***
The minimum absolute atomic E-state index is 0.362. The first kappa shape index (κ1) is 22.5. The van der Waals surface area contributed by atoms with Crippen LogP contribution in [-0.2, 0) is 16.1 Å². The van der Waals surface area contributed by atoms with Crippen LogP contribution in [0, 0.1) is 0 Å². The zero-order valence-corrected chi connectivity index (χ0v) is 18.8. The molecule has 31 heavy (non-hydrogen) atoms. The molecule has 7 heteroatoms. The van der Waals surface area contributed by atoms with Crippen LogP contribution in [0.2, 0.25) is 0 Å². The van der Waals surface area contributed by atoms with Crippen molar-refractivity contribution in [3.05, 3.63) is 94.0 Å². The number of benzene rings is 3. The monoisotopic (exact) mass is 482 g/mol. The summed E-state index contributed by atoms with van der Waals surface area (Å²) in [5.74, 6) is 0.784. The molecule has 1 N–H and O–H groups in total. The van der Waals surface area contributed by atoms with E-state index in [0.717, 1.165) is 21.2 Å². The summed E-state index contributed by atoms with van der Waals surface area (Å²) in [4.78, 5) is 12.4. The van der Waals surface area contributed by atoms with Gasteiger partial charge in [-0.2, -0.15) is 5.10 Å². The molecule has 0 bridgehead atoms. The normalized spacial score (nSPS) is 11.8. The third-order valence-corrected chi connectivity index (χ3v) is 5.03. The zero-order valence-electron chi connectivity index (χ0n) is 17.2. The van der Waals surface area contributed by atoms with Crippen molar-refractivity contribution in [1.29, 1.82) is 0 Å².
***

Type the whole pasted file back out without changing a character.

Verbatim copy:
The minimum absolute atomic E-state index is 0.362. The first kappa shape index (κ1) is 22.5. The van der Waals surface area contributed by atoms with Crippen LogP contribution in [-0.2, 0) is 16.1 Å². The van der Waals surface area contributed by atoms with Crippen LogP contribution in [0, 0.1) is 0 Å². The zero-order valence-corrected chi connectivity index (χ0v) is 18.8. The molecule has 31 heavy (non-hydrogen) atoms. The molecule has 7 heteroatoms. The van der Waals surface area contributed by atoms with Crippen LogP contribution in [0.2, 0.25) is 0 Å². The van der Waals surface area contributed by atoms with Crippen molar-refractivity contribution in [3.05, 3.63) is 94.0 Å². The number of benzene rings is 3. The monoisotopic (exact) mass is 482 g/mol. The summed E-state index contributed by atoms with van der Waals surface area (Å²) in [5.74, 6) is 0.784. The molecule has 1 N–H and O–H groups in total. The van der Waals surface area contributed by atoms with E-state index in [0.717, 1.165) is 21.2 Å². The summed E-state index contributed by atoms with van der Waals surface area (Å²) in [4.78, 5) is 12.4. The van der Waals surface area contributed by atoms with Gasteiger partial charge in [-0.2, -0.15) is 5.10 Å². The molecule has 0 bridgehead atoms. The normalized spacial score (nSPS) is 11.8. The third-order valence-corrected chi connectivity index (χ3v) is 5.03. The zero-order valence-electron chi connectivity index (χ0n) is 17.2. The van der Waals surface area contributed by atoms with Crippen molar-refractivity contribution in [1.29, 1.82) is 0 Å².